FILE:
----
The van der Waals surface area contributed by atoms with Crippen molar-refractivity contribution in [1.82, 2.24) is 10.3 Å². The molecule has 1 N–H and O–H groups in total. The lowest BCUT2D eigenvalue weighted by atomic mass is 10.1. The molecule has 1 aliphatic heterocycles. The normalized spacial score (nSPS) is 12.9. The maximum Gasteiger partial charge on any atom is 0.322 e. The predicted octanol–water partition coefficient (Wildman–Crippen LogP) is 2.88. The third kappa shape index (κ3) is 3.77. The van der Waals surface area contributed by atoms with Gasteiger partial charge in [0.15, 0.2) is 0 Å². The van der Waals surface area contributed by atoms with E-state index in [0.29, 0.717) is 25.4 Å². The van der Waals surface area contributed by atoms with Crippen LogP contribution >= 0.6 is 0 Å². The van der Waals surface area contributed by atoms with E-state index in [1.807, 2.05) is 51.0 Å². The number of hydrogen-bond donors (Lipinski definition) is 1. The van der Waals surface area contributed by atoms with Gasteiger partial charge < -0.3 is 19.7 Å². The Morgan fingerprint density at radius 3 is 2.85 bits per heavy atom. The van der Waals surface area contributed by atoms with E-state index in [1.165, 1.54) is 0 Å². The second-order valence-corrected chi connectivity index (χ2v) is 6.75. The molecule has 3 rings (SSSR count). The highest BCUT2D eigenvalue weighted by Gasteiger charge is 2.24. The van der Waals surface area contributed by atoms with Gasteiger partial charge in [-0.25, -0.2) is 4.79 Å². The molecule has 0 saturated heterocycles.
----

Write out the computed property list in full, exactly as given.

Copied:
The van der Waals surface area contributed by atoms with Crippen molar-refractivity contribution in [1.82, 2.24) is 10.3 Å². The molecule has 1 N–H and O–H groups in total. The lowest BCUT2D eigenvalue weighted by atomic mass is 10.1. The molecule has 1 aliphatic heterocycles. The normalized spacial score (nSPS) is 12.9. The maximum Gasteiger partial charge on any atom is 0.322 e. The predicted octanol–water partition coefficient (Wildman–Crippen LogP) is 2.88. The third kappa shape index (κ3) is 3.77. The van der Waals surface area contributed by atoms with Gasteiger partial charge in [0.15, 0.2) is 0 Å². The van der Waals surface area contributed by atoms with E-state index in [0.29, 0.717) is 25.4 Å². The van der Waals surface area contributed by atoms with Crippen LogP contribution >= 0.6 is 0 Å². The van der Waals surface area contributed by atoms with E-state index in [1.807, 2.05) is 51.0 Å². The number of hydrogen-bond donors (Lipinski definition) is 1. The van der Waals surface area contributed by atoms with Gasteiger partial charge < -0.3 is 19.7 Å². The Morgan fingerprint density at radius 3 is 2.85 bits per heavy atom. The van der Waals surface area contributed by atoms with E-state index in [1.165, 1.54) is 0 Å². The second-order valence-corrected chi connectivity index (χ2v) is 6.75. The molecule has 3 rings (SSSR count). The highest BCUT2D eigenvalue weighted by Gasteiger charge is 2.24. The van der Waals surface area contributed by atoms with Gasteiger partial charge in [-0.25, -0.2) is 4.79 Å². The molecule has 0 saturated heterocycles.